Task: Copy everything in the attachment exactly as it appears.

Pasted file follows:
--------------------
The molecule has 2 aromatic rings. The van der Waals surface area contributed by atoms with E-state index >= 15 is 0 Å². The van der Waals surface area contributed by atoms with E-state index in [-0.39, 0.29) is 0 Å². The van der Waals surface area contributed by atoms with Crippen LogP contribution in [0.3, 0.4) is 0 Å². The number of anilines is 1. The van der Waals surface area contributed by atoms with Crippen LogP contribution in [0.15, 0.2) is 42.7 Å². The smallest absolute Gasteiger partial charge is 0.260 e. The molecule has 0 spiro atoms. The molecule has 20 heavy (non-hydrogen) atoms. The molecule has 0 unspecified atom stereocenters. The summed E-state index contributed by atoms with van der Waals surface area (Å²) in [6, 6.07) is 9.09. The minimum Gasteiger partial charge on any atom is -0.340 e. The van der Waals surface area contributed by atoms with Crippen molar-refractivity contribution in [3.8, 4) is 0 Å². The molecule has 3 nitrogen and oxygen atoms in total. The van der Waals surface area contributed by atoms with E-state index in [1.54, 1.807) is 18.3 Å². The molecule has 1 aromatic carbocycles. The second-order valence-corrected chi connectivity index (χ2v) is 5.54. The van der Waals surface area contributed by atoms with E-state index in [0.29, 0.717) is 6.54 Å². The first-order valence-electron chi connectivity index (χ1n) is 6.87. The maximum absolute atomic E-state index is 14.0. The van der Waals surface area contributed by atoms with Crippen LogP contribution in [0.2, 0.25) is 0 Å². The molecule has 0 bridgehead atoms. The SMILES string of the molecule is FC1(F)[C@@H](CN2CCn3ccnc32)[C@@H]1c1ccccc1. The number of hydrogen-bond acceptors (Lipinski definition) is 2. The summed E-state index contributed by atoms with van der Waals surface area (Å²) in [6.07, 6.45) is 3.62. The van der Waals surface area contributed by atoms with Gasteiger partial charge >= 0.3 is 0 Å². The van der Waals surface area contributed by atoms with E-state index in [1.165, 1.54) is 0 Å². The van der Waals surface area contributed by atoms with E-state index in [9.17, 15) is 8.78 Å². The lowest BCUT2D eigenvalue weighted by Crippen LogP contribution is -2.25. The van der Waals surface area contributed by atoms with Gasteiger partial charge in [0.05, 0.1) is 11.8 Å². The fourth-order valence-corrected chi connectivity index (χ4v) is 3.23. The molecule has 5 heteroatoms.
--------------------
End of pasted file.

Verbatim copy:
The molecule has 2 aromatic rings. The van der Waals surface area contributed by atoms with E-state index >= 15 is 0 Å². The van der Waals surface area contributed by atoms with E-state index in [-0.39, 0.29) is 0 Å². The van der Waals surface area contributed by atoms with Crippen LogP contribution in [0.3, 0.4) is 0 Å². The number of anilines is 1. The van der Waals surface area contributed by atoms with Crippen LogP contribution in [0.15, 0.2) is 42.7 Å². The smallest absolute Gasteiger partial charge is 0.260 e. The molecule has 0 spiro atoms. The molecule has 20 heavy (non-hydrogen) atoms. The molecule has 0 unspecified atom stereocenters. The summed E-state index contributed by atoms with van der Waals surface area (Å²) in [6, 6.07) is 9.09. The minimum Gasteiger partial charge on any atom is -0.340 e. The van der Waals surface area contributed by atoms with Crippen molar-refractivity contribution in [3.8, 4) is 0 Å². The molecule has 3 nitrogen and oxygen atoms in total. The van der Waals surface area contributed by atoms with E-state index in [1.54, 1.807) is 18.3 Å². The molecule has 1 aromatic carbocycles. The second-order valence-corrected chi connectivity index (χ2v) is 5.54. The van der Waals surface area contributed by atoms with E-state index in [0.29, 0.717) is 6.54 Å². The first-order valence-electron chi connectivity index (χ1n) is 6.87. The maximum absolute atomic E-state index is 14.0. The van der Waals surface area contributed by atoms with Crippen LogP contribution in [0.2, 0.25) is 0 Å². The molecule has 0 bridgehead atoms. The SMILES string of the molecule is FC1(F)[C@@H](CN2CCn3ccnc32)[C@@H]1c1ccccc1. The number of hydrogen-bond acceptors (Lipinski definition) is 2. The summed E-state index contributed by atoms with van der Waals surface area (Å²) in [6.07, 6.45) is 3.62. The van der Waals surface area contributed by atoms with Gasteiger partial charge >= 0.3 is 0 Å². The van der Waals surface area contributed by atoms with E-state index in [1.165, 1.54) is 0 Å². The van der Waals surface area contributed by atoms with E-state index in [9.17, 15) is 8.78 Å². The lowest BCUT2D eigenvalue weighted by Crippen LogP contribution is -2.25. The van der Waals surface area contributed by atoms with Gasteiger partial charge in [0.05, 0.1) is 11.8 Å². The fourth-order valence-corrected chi connectivity index (χ4v) is 3.23. The molecule has 5 heteroatoms.